Ecuador Indigenous organization ends talks with gov't, calls for Lasso resignation
By Alexandra Valencia
QUITO (Reuters) - A major Ecuadorean Indigenous organization said on Friday it will not continue talks with the government of President Guillermo Lasso, saying the government has not complied with accords, and called for Lasso's resignation over alleged corruption.
The government has said it reached dozens of accords with the CONAIE indigenous organization, including a temporary moratorium on oil blocks in the Amazon and suspension of new mining concessions in ancestral territory until community consultation laws can be passed.
CONAIE agreed last year agreed to end weeks of protests in exchange for negotiations on the deals, but said on Friday Lasso has not kept his word.
"CONAIE breaks this process of dialogue and retires from monitoring efforts," its president Leonidas Iza told journalists after meeting with other Indigenous groups. "It is evident there does not exist the political will from the government to comply."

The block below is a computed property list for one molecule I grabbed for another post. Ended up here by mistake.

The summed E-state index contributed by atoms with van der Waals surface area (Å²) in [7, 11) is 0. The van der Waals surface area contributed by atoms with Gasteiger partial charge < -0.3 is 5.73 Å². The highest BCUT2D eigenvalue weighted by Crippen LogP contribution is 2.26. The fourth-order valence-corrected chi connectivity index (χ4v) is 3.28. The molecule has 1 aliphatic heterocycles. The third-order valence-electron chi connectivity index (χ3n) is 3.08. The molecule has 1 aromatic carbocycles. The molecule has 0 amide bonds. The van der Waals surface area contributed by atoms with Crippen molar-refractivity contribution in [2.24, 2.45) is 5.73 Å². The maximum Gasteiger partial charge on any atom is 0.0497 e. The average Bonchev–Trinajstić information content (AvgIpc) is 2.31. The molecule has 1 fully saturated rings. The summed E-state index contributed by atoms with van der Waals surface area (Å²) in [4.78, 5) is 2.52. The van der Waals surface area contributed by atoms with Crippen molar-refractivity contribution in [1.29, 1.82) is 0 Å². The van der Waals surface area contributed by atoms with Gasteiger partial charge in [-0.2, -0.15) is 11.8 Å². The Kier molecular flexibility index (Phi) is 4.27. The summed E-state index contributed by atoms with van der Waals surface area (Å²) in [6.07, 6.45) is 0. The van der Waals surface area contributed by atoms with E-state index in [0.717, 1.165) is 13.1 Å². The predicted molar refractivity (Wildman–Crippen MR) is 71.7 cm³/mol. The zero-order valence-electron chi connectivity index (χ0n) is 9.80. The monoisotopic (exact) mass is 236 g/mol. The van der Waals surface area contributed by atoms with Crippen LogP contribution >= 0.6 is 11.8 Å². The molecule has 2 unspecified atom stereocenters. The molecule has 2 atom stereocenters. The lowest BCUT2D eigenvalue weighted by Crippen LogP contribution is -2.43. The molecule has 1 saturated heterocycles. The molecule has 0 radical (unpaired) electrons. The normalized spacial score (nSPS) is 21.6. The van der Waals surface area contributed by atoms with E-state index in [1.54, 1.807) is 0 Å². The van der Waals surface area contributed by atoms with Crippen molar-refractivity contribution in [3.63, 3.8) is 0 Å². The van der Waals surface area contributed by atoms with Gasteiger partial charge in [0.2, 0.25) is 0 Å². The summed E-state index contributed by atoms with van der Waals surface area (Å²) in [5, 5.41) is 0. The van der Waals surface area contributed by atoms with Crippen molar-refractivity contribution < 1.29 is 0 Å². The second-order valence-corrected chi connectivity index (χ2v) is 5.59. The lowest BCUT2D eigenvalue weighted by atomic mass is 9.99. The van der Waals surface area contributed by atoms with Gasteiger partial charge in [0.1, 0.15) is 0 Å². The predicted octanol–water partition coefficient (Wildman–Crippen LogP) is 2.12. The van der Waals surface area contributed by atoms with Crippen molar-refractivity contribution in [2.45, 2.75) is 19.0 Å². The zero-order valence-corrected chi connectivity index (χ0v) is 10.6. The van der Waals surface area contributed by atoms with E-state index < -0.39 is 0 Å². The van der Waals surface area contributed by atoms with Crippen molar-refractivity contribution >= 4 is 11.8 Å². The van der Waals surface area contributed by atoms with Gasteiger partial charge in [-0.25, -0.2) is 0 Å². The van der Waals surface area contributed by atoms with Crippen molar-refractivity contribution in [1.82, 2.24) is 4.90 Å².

Iza said the organizations are calling for Lasso to leave office and asking lawmakers to hold impeachment proceedings, but stopped short of calling for national protests.
"Mr. Guillermo Lasso for the dignity of our country, for your inability to govern and resolve the most important problems of Ecuadoreans, present your resignation," Iza said.
It was not immediately possible to reach the government for comment.
Lasso has clashed repeatedly with the opposition-controlled national assembly, where some lawmakers tried to oust him during the 2022 demonstrations.
He has promised to improve the economy and fight rising crime, but though his government has renegotiated oil deals and some debt, efforts to make security reforms failed to get voter backing in a recent referendum.
Prosecutors raided offices at state oil company Petroecuador and an office at the presidency earlier this month as part of an investigation into alleged graft. Lasso's office has said it has zero tolerance for corruption.
(Reporting by Alexandra Valencia; Writing by Julia Symmes Cobb; Editing by Kim Coghill)